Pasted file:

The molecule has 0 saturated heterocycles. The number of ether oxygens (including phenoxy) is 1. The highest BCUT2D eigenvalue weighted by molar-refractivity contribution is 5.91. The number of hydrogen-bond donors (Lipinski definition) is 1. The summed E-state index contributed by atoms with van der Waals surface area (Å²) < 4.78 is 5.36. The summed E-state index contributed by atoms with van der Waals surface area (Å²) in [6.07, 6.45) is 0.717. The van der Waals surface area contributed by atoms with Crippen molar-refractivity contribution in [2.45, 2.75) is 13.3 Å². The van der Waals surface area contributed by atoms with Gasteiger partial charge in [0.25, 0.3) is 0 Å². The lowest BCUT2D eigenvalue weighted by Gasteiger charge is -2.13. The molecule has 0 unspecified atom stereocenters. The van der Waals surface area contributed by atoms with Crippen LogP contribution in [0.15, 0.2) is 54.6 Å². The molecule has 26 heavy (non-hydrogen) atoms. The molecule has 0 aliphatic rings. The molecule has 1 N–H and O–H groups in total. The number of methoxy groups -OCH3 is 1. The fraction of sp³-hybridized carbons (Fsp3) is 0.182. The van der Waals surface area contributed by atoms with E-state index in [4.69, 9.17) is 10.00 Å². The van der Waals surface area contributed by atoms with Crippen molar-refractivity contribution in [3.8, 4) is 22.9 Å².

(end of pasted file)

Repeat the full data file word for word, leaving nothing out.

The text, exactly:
The molecule has 0 saturated heterocycles. The number of ether oxygens (including phenoxy) is 1. The highest BCUT2D eigenvalue weighted by molar-refractivity contribution is 5.91. The number of hydrogen-bond donors (Lipinski definition) is 1. The summed E-state index contributed by atoms with van der Waals surface area (Å²) < 4.78 is 5.36. The summed E-state index contributed by atoms with van der Waals surface area (Å²) in [6.07, 6.45) is 0.717. The van der Waals surface area contributed by atoms with Crippen molar-refractivity contribution in [2.45, 2.75) is 13.3 Å². The van der Waals surface area contributed by atoms with Gasteiger partial charge in [0.25, 0.3) is 0 Å². The lowest BCUT2D eigenvalue weighted by Gasteiger charge is -2.13. The molecule has 0 unspecified atom stereocenters. The van der Waals surface area contributed by atoms with Crippen LogP contribution in [0.15, 0.2) is 54.6 Å². The molecule has 26 heavy (non-hydrogen) atoms. The molecule has 0 aliphatic rings. The molecule has 1 N–H and O–H groups in total. The number of methoxy groups -OCH3 is 1. The fraction of sp³-hybridized carbons (Fsp3) is 0.182. The van der Waals surface area contributed by atoms with E-state index in [4.69, 9.17) is 10.00 Å². The van der Waals surface area contributed by atoms with Crippen molar-refractivity contribution in [3.8, 4) is 22.9 Å².